I'm no Ibsen expert, but this version of his play by Brian Friel contains a raft of rewrites which are at best unneccessary and at worst, seriously bonkers. Friel, who is extremely keen on Chekhov, has tried to turn Ibsen's play into something more like Chekhov's Cherry Orchard by injecting comedy, and it really doesn't work.
In Anna Mackmin's skilled directorial hands, this production at the Old Vic has many strengths and some very good acting. Sheridan Smith may not be obvious casting for Hedda, and she doesn't bring the same dangerous intensity to the role as Eve Best did a few years ago, but she's pretty convincing in her portrayal of Ibsen's heroine as a selfish, capricious, spoiled brat. Adrian Scarborough, as always, is terrific as her husband Tesman, and there are other excellent performances by Darrell D'Silva as the lubricious Judge Brack, Fenella Woolgar as Mrs Elvsted and Daniel Lapaine as Eilert Lovborg, the writer who falls off the wagon and is pushed towards death by Hedda, who lends him a gun.
The first two acts are quite entertaining, and Friel's joky interpolations and additions don't do too much harm, though they often substitute text for what should be subtext. Updating 19th century language is quite tricky; if you go too far towards a colloquial modern idiom while keeping the costume and set in period, there's a risk of it sounding anachronistic and absurd. I feel that Friel goes too far in this direction when he gives Judge Brack a habit of introducing phrases of 'modern' American slang such as 'gee whiz!' In the last two acts, the damage done to Ibsen's play becomes structural. Friel is so determined to build up the minor characters, particularly Mrs Elvsted, that the focus on Hedda gets lost. There's a particularly ruinous mock-Chekhovian interlude in the final act in which Tesman spouts a ridiculous monologue about how to name Hedda's unborn child. Ibsen's finely balanced characterisation of Tesman is smashed into smithereens, and the end of the play is an unconvincing mess with a whiff of melodrama.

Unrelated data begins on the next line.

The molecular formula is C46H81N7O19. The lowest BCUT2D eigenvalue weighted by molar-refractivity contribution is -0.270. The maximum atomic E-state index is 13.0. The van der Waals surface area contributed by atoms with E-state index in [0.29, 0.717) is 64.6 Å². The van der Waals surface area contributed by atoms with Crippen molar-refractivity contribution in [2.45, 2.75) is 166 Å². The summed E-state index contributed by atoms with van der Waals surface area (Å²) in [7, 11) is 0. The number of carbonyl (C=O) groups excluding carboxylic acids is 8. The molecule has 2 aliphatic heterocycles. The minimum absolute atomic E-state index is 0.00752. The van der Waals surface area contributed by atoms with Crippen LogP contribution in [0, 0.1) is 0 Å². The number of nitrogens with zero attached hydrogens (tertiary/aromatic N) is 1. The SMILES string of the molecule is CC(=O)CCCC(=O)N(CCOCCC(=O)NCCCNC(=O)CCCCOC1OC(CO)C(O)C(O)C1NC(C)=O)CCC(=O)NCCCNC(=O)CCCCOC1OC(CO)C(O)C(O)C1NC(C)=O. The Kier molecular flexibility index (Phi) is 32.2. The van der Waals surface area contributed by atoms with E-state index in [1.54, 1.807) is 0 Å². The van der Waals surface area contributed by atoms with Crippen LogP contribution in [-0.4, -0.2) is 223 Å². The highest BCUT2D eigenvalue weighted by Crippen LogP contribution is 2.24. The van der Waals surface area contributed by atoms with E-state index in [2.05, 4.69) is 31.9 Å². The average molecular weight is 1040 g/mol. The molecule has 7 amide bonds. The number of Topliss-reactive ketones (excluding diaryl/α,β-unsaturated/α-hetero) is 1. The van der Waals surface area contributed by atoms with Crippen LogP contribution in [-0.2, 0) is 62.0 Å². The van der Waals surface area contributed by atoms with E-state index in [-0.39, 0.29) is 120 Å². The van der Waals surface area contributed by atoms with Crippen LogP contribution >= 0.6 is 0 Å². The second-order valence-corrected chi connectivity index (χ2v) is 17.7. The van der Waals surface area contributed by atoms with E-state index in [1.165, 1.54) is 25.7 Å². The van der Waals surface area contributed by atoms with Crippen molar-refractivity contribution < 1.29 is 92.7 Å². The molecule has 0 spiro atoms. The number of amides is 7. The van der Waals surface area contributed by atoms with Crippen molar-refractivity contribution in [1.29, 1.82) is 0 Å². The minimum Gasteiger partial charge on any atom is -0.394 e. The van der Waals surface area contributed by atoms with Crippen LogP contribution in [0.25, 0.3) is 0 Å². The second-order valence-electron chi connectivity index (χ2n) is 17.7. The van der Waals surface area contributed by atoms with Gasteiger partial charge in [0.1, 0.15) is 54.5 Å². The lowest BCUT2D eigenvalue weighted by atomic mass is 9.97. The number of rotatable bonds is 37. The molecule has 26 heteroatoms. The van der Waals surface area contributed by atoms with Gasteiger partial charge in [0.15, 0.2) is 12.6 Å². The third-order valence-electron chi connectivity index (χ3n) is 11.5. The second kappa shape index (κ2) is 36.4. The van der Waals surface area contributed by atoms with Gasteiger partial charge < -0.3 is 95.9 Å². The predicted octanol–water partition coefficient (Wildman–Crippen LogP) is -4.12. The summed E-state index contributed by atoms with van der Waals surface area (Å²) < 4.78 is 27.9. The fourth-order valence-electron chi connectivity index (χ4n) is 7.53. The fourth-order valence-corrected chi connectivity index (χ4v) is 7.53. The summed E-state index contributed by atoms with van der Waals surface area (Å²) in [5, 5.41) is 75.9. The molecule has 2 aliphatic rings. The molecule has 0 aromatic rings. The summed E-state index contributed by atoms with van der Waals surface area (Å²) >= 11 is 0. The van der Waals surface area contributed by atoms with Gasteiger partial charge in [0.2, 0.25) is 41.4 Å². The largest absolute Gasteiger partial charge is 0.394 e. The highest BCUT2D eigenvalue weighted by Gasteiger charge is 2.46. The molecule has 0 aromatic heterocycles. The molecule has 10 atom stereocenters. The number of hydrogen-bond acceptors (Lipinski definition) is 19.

A decade or so ago I went to see a play by Friel called Afterlife, about an imaginary meeting between two of Chekhov's characters some time in the 1920s. The play didn't work at all for me because it plucked the characters out of the social and political context in which Chekhov placed them. Much the same criticism can be made of this adaptation. Ibsen's portrayal of Hedda as a woman stifled by the narrow social conventions of 19th century bourgeois life fails to resonate; she comes across as silly and petulant, and deeply unsympathetic.
There's another issue for me, which readers of my blog will find familiar if they have read my reviews of Howard Davies' three productions of Russian classics by Gorky, Bulgakov and Chekhov at the National Theatre. Why should foreign classics be rewritten and 'improved' in a way in which their English equivalents are not? Can't we give Chekhov and Ibsen the benefit of the doubt and think twice before embroidering, rather than just translating, their works? We don't add lots of new notes to a Tchaikovsky symphony, and we don't dab extra paint on a Monet. Adaptations and rewrites are fine by me when they really do add a new perspective to the original works. A good example is my recent review of The Busy Body. But when it comes to the classics, I think a bit more humility should be in order.